“You’ve got a book from a major press! You need to leave now. You don’t belong here.”

I didn’t listen to her but after a few months of flying home on the weekends I wondered if she was right. I did like being in Oakland but the Brothers started coming down on me after my first semester. I received a nebulous evaluation that alluded to students not liking me and my reaction was to think: Fuck those kids. They couldn’t get into a real college, so they had to go to the one with the weird-ass racist priests.

What made the decision to get the hell out of there was when the new hires were compelled to visit the Institute of the Fellow Traveler. It was to be shown the relics of the saints, little bits of bones pasted onto velvet on a tray. I knew I had to quit, and I didn’t like their Christian Brothers wine anyway. The other thing is that, other than Alden’s door with a poster commemorating a gay rights rally, gay students seemed as invisible as black people while all the Brothers seemed angry and aloof.

I quit at the end of the year, but I couldn’t leave Saint Mary’s behind. I got calls from former and current faculty there that were fighting the racism and homophobia. It worked because the media picked up on it and soon the lawsuits bore fruit and settlements abounded. Decades after I quit teaching there, I received a check because of their settlement for systemic racism. Change comes slowly, and soon enough maybe college and universities might have more people of color writing about people of color. Maybe they’ll finally take diversity seriously like USC’s Viet Nygren, the writer of the award-winning Sympathizer. When he was running USC’s English Department, he addressed the lack of diversity in the department by taking out an advertisement in the online newsletter of the International Black Writers Association, asking for writers with teaching experience to apply. I applied and he hired me, and I happily taught there to a great young writers. One of my students, Jean Guerrero, who couldn’t get into the advanced fiction writing course at USC (not one kid had a Spanish surname), was a amazingly talented writer as an undergraduate and went on to win a major award for her first novel. Then she wrote the book on the loathsome racist Steven Miller and now she’s the first immigration reporter for the LA Times.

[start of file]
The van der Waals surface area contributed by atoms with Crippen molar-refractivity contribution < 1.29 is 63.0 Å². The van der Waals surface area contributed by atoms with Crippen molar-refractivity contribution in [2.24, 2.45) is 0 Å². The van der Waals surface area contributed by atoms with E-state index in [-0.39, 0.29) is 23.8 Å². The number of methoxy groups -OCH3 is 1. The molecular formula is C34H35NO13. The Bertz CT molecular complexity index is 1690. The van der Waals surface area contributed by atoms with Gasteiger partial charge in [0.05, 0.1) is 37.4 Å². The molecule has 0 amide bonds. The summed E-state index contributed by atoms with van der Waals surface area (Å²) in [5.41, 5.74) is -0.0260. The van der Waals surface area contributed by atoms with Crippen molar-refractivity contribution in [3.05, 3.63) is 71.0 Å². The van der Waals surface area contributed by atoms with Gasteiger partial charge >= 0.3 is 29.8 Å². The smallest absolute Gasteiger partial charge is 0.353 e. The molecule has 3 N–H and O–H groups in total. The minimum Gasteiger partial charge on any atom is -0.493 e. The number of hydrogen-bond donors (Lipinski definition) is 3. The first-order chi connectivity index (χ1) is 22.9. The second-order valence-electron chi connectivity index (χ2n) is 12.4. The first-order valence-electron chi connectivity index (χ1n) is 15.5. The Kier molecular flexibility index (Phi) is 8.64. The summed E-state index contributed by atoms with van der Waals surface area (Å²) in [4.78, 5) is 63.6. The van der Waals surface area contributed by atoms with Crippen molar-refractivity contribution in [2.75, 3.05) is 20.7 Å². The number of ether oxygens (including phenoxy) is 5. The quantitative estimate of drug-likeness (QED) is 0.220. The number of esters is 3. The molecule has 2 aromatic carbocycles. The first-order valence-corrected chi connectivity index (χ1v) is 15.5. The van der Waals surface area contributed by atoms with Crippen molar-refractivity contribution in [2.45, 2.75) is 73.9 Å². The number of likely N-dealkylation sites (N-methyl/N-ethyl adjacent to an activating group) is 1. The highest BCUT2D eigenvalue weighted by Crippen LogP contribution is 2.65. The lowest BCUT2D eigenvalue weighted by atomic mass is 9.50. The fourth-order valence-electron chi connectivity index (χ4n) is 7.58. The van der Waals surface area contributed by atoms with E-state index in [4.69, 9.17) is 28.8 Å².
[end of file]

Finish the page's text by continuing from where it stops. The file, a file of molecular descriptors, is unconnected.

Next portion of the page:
I no longer teach at USC, though I loved teaching there. When Viet left the English department, the new chair asked me to come to her office and there she told me I was being let go and I would never teach there again. “Do you understand?” she asked as though I was an idiot. I said yeah and left. I found another job and went on to write more books and live the life of a writer. Was that woman a racist? I’m not absolutely sure, but I bet she doesn’t think so.

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Jervey Tervalon was born in New Orleans and raised in Los Angeles, and got his MFA in Creative Writing from UC Irvine. He is the author of six books, including Understanding This, for which he won the Quality Paper Book Club’s New Voices Award. Currently he is the Executive Director of “Literature for Life,” an educational advocacy organization, and Creative Director of The Pasadena LitFest. His latest novel is Monster’s Chef.

Artwork by Peter Nye

LARB Contributor

Jervey Tervalon was born in New Orleans and raised in Los Angeles, and got his MFA in Creative Writing from UC Irvine. He is the author of six books including Understanding This, for which he won the Quality Paper Book Club’s New Voices Award. Currently he is the Executive Director of “Literature for Life,” an educational advocacy organization, and Creative Director of The Pasadena LitFest. His latest novel is Monster’s Chef.